Here are the top stories for this week all summarized so you can stay informed and save time!
All sources are at the end of the post.
Democrats and Republicans clash in election lawsuits ahead of US midterms:
Voting booths are pictured inside the Dona Ana County Government Center during early voting for the upcoming midterm elections in Las Cruces, New Mexico, U.S., October 24, 2022. REUTERS/Paul Ratje/File Photo
In the leadup to US Midterm elections, lawyers for Democrats and Republicans are already squaring off in a wave of lawsuits challenging state rules on how to vote and the counting of ballots. The Republican National Committee has sued to have several states release partisan affiliation of poll watchers and to roll back new restrictions on partisan poll watchers. Meanwhile, voting rights groups have sued over dropbox watchers intimidating voters in a pending Arizona case. Also this month, the Pennsylvania Supreme Court agreed to take up an RNC lawsuit seeking to throw out undated mail-in ballots on a fast-tracked schedule. The Biden Administration has also gotten involved by challenging new Republican-backed state laws it sees as limiting voter registration and outreach.
Russia halts deal over Ukraine Black Sea grain exports after drone attacks:
A U.N. chartered vessel with more than 23,000 metric tons of grain in Yuzhne, Ukraine, in August. | AFP-JIJI
On Saturday, Russia suspended participation in an UN-brokered Black Sea grain deal. The deal allowed shipments of grain from Ukraine, one of the world’s largest exporters. This is due to Russia telling the UN Secretary General Antonio Guterres in a letter that it was suspending the deal for an “indefinite term” because it could not “guarantee the safety of civilian ships” traveling under the pact. Russia’s defense ministry said Ukraine attacked the Black Sea Fleet near Sevastopol on the annexed Crimean peninsula with 16 drones early on Saturday, and that British navy “specialists” had helped coordinate the “terrorist” attack. Though, Russia says, it had repelled the attack but that the ships targeted were involved in ensuring the grain corridor out of Ukraine’s Black Sea ports. Britain on Saturday said Russia’s claims, including that British navy personnel blew up the Nord Stream pipelines last month, were false and aimed at distracting attention from Russian military failures. Ukrainian President Volodymyr Zelenskyy said what he called Russia’s nonsensical move required a strong international response from the UN and the Group of 20 major economies. Russian Agriculture Minister Dmitry Patrushev said Russia was ready to supply up to 500,000 metric tons of grain to poor countries in the next four months for free, with assistance from Turkey, and supplant supplies of Ukrainian grains.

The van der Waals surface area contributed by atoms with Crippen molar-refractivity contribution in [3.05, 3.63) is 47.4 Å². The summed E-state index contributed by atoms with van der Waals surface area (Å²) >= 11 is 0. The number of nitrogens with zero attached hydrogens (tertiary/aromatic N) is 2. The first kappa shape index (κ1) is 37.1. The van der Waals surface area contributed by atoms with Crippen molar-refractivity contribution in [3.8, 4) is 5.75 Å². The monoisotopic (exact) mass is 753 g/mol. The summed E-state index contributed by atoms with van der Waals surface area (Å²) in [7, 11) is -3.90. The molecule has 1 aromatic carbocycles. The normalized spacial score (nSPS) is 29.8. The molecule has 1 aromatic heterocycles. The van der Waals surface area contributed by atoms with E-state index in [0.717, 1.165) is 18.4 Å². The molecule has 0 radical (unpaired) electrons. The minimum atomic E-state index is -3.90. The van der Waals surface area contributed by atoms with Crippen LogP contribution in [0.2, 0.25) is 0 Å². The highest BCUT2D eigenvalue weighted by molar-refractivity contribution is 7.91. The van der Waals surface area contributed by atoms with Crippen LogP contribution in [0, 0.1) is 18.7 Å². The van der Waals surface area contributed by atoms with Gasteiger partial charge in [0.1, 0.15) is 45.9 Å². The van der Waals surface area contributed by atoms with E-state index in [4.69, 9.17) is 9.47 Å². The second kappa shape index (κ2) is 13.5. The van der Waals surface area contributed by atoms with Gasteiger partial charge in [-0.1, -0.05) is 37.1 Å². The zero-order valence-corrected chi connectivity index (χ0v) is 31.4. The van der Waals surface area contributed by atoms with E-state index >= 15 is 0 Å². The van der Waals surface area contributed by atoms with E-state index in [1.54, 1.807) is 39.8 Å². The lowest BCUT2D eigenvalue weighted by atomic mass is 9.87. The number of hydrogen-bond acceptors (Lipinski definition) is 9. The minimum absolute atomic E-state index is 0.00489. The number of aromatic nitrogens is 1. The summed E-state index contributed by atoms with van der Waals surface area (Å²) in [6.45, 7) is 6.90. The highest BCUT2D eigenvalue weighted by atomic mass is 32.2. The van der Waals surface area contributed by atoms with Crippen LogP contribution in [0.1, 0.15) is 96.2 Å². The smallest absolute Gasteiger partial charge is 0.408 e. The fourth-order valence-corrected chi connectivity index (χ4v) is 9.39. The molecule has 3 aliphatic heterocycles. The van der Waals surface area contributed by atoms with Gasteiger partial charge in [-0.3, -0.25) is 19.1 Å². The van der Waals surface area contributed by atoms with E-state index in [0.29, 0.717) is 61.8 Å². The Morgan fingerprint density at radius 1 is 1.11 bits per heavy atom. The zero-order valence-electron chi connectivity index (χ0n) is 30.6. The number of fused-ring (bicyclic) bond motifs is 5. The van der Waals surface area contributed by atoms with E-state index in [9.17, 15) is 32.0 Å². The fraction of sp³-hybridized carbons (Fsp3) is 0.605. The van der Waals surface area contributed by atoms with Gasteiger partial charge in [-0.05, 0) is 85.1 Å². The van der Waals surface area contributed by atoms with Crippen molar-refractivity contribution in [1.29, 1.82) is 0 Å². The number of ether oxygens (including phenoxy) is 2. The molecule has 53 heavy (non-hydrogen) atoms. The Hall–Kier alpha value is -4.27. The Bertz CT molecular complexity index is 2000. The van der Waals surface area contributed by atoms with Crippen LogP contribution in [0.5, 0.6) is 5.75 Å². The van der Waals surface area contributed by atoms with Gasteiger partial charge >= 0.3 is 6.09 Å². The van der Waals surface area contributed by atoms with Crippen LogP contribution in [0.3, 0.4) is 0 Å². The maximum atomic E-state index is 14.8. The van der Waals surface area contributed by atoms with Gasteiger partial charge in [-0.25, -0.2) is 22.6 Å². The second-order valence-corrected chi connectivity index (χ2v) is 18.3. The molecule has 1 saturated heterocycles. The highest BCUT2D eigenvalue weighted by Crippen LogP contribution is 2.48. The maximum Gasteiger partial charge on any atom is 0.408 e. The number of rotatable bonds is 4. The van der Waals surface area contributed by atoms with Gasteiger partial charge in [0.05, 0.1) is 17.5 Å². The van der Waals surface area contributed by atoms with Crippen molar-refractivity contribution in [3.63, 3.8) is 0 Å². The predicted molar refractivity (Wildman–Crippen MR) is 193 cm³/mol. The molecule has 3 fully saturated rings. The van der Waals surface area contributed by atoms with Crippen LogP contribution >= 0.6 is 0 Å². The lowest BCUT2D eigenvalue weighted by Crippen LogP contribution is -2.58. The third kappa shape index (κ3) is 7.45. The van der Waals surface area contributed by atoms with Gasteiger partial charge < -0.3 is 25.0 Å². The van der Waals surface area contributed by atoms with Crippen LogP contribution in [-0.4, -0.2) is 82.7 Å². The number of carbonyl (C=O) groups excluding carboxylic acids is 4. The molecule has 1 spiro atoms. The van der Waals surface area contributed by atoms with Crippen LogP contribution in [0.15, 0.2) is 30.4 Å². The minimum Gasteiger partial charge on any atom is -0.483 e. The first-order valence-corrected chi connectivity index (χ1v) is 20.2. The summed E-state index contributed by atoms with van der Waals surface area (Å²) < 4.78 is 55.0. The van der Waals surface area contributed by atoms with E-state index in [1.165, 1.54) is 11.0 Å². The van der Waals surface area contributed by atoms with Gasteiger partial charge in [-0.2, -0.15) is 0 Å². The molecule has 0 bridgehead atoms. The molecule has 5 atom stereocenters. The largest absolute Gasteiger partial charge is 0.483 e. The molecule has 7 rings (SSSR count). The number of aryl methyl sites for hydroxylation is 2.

Dad Makes Epic Halloween Yard With Giant Spider and Horror Movie to Raise Thousands For Local Hospice
A crafty dad has transformed his family’s home in England with epic Halloween decorations, all handmade, including a lifelike giant spider, all to raise cash for charity. Kieron King has packed the outside of the house with massive spiders, demons, and webs, to create the ultimate spooky and memorable experience. The Halloween cogs start turning each summer when the engineer and carpenter get started on the display with his partner and their two kids. Kieron says “Every year I build on the last and it just gets bigger and bigger. This year we have different skeletons which I made, some rotting flesh. The giant spider is new, and we’ve added an 8-foot demon.” The idea to raise money for charity came last Halloween when people started offering money after visiting the display in Gillingham, Kent. Last year the family raised around $3,100 in three days for the local children’s hospice called Demelza. This year they are determined to do even better and they have set up a Just Giving page hoping to beat last year’s total.
Short Brisk Walks Instead of Long Strolls May Cut Risk of Heart Disease, Says Key Study of 88,000:
Photo by Maurice T (CC license)
When it comes to exercise, intensity is everything, and while a brisk daily 15-minute walk is enough to cut the risk of heart disease, a leisurely 30-minute stroll is not. Scientists from the NIH Care Research Center at Cambridge studied data from heart-rate wearables of more than 88,000 middle-aged adults and followed up on their heart health for an average of around 7 years. Through their study, they found that intensity rather than time is the primary factor in decreasing the chances of heart disease. When the low-level exercise of participants doubled there was no significant boost to heart health while the amount of moderate to vigorous activity someone did remained at 10%. However, when that vigorous proportion rose by 20% disease risk fell by 23%. When it rose by 40%. disease risk fell by 40%. To put this in perspective, this change is the same as turning a daily 30-minute stroll into a brisk 15-minute walk. The researchers also add that easy activities such as washing the car or doing laundry, which has counted as exercise in earlier research, are not enough to stave off heart problems.